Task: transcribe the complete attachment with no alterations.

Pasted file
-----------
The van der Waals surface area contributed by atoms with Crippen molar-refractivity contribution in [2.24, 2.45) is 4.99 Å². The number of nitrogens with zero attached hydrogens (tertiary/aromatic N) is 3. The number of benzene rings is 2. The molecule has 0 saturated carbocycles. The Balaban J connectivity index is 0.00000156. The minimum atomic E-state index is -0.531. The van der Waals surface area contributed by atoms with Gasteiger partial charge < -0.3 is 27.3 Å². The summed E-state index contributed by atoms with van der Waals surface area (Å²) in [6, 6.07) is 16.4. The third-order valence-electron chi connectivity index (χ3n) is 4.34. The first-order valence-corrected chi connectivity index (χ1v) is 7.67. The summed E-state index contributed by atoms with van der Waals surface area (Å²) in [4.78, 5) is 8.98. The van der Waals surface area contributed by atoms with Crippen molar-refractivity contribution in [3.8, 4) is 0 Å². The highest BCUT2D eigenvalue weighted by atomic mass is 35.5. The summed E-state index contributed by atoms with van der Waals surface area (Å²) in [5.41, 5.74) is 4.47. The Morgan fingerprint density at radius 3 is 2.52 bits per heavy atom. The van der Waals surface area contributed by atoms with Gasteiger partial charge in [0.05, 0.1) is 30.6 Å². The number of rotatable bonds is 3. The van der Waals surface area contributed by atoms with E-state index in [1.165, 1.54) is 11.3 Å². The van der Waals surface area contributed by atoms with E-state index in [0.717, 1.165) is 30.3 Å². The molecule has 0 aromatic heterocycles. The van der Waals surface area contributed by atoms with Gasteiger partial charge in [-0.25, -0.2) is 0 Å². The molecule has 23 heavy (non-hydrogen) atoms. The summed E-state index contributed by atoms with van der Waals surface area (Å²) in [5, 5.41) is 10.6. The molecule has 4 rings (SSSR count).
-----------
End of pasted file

The van der Waals surface area contributed by atoms with Crippen molar-refractivity contribution in [2.24, 2.45) is 4.99 Å². The number of nitrogens with zero attached hydrogens (tertiary/aromatic N) is 3. The number of benzene rings is 2. The molecule has 0 saturated carbocycles. The Balaban J connectivity index is 0.00000156. The minimum atomic E-state index is -0.531. The van der Waals surface area contributed by atoms with Gasteiger partial charge < -0.3 is 27.3 Å². The summed E-state index contributed by atoms with van der Waals surface area (Å²) in [6, 6.07) is 16.4. The third-order valence-electron chi connectivity index (χ3n) is 4.34. The first-order valence-corrected chi connectivity index (χ1v) is 7.67. The summed E-state index contributed by atoms with van der Waals surface area (Å²) in [4.78, 5) is 8.98. The van der Waals surface area contributed by atoms with Crippen molar-refractivity contribution in [3.8, 4) is 0 Å². The highest BCUT2D eigenvalue weighted by atomic mass is 35.5. The summed E-state index contributed by atoms with van der Waals surface area (Å²) in [5.41, 5.74) is 4.47. The Morgan fingerprint density at radius 3 is 2.52 bits per heavy atom. The van der Waals surface area contributed by atoms with Gasteiger partial charge in [0.05, 0.1) is 30.6 Å². The number of rotatable bonds is 3. The van der Waals surface area contributed by atoms with E-state index in [1.165, 1.54) is 11.3 Å². The van der Waals surface area contributed by atoms with E-state index in [0.717, 1.165) is 30.3 Å². The molecule has 0 aromatic heterocycles. The van der Waals surface area contributed by atoms with Gasteiger partial charge in [-0.25, -0.2) is 0 Å². The molecule has 23 heavy (non-hydrogen) atoms. The summed E-state index contributed by atoms with van der Waals surface area (Å²) in [5, 5.41) is 10.6. The molecule has 4 rings (SSSR count).